The Tuesday Market Minute

  • Global stocks edge back towards multi-year highs ahead of key speech on trade later today from President Donald Trump.
  • Trump will address the Economic Club of New York at noon Eastern time, with investors focused on comments linked to tariffs on China-made goods and European autos.
  • European shares rise on trade hopes, while stronger-than-expected results from Infineon lifts the region's tech sector.
  • US equity futures suggest modest opening bell gains on Wall Street ahead of earnings from CBS, Hewlett Packard, Tyson Foods and DR Horton.

Market Snapshot

U.S. equity futures edged higher Tuesday, while global stocks traded firmly in positive territory, as investors awaited a key speech from President Donald Trump that could define his administration's position on U.S.-China trade talks and a long-simmering dispute over auto tariffs with the EU.

Trump will address the Economic Club of New York in Manhattan amid speculation he could signal a willingness to roll back tariffs on China-made goods and possibly announce a delay on proposed levies on European-made cars for another six months.

White House spokesman Judd Deere, however, would only say that investors can "expect the president to highlight how his policies of lower taxes, deregulation, and fair and reciprocal trade have supported the longest economic recovery in U.S. history with record low unemployment, rising wages, and soaring consumer confidence" from the President's noon Eastern time speech.

Trade remains unquestionably the biggest market concern at present, and any suggestion that tariffs could be lifted or delayed could help stocks reach fresh all-time highs between now and the end of the year as the underpinning of low interest rates, a solid domestic economy and stronger-than-expected corporate earnings continues to drive equity market gains.

Against that backdrop, Wall Street futures suggest modest opening bell gains Tuesday amid another thin earnings and economic data release calendar, with contracts tied to the Dow Jones Industrial Average indicating a 30 point gain and those linked to the S&P 500 guiding for a 3 point bump for the broader benchmark.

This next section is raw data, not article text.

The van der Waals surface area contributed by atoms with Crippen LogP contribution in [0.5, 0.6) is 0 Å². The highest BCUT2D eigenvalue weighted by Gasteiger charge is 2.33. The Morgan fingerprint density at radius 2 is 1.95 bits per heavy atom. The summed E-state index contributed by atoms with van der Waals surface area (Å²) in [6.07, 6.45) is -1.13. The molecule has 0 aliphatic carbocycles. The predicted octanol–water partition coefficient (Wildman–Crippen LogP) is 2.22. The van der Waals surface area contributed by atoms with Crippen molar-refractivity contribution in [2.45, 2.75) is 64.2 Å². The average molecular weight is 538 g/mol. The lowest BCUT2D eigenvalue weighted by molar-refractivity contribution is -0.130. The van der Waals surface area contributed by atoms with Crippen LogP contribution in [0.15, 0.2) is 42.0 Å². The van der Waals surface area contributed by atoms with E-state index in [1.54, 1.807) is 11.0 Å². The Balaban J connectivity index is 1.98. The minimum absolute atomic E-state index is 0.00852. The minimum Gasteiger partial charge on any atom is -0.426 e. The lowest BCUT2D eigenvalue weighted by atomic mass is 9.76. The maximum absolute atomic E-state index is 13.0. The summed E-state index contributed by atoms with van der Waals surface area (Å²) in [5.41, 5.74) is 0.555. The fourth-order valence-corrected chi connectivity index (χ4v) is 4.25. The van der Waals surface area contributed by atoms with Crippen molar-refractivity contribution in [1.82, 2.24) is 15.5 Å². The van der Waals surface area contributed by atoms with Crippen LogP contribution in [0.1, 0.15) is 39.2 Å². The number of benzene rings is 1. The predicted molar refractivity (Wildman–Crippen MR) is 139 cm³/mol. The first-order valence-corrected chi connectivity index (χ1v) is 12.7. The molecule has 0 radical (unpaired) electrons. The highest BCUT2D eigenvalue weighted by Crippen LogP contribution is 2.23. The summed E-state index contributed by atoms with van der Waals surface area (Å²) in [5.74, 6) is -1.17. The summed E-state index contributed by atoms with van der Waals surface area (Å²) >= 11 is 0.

European stocks were also on the rise Tuesday, pulling the Stoxx 600 benchmark back towards its recent four-year high, as investors cheered the prospect of delays to EU auto tariffs and reacted to stronger-than-expected third quarter earnings from Infineon AG (IFNNY) , Europe's biggest tech company and a key barometer for the region's semiconductor sector.

A surprise reading of investor sentiment in Germany, Europe's biggest economy, helped stocks further after the ZEW's closely-watched survey jumped nearly 23 points to a -2.1 point tally. 

The Stoxx 600 gained 0.3%by mid-day trading in Frankfurt, led to the upside by auto and basic resource stocks, while Britain's FTSE 100 was marked 0.36% higher by late morning in London.

Asia stocks were also solid, although China shares tested two-month lows earlier in the session after data showed new bank loans fell to the weakest pace in nearly two years last month, suggesting softening consumer and investment demand in the world's second largest economy. 

A late-session rebound, however, lifted the MSCI ex-Japan benchmark to a 0.51% gain, while Japan's Nikkei 225 ended the session 0.81% higher, and close to its 13-month peak, at 23,520.01 points.

Away from equities, benchmark 10-year U.S. Treasury bonds were active in overnight trading as investors squared positions ahead of the re-opening of bond markets on Tuesday following the Veteran's Day closure, with yields falling to 1.91% before retreated to around 1.9455 amid the improving equity market sentiment.

The U.S. dollar index, which tracks the greenback against a basket of six global currencies, was marked 0.1% higher at 98.27 while the pound held near six months highs of 1.2852 against the dollar after a key Brexit-supporting political party agreed not to stand against Conservative Party lawmakers in next month's general election, a move that provides a major boost to Prime Minister Boris Johnson.

Global oil prices were also modestly higher, despite the U.S. dollar strength, ahead of data from the American Petroleum Institute later today that is expected to show a decline in domestic crude stocks.

Brent crude contracts for January delivery, the global benchmark, were seen 43 cents higher from their Monday close and trading at $62.61 per barrel, while WTI contracts for December were marked 32 cents higher at $57.18 per barrel.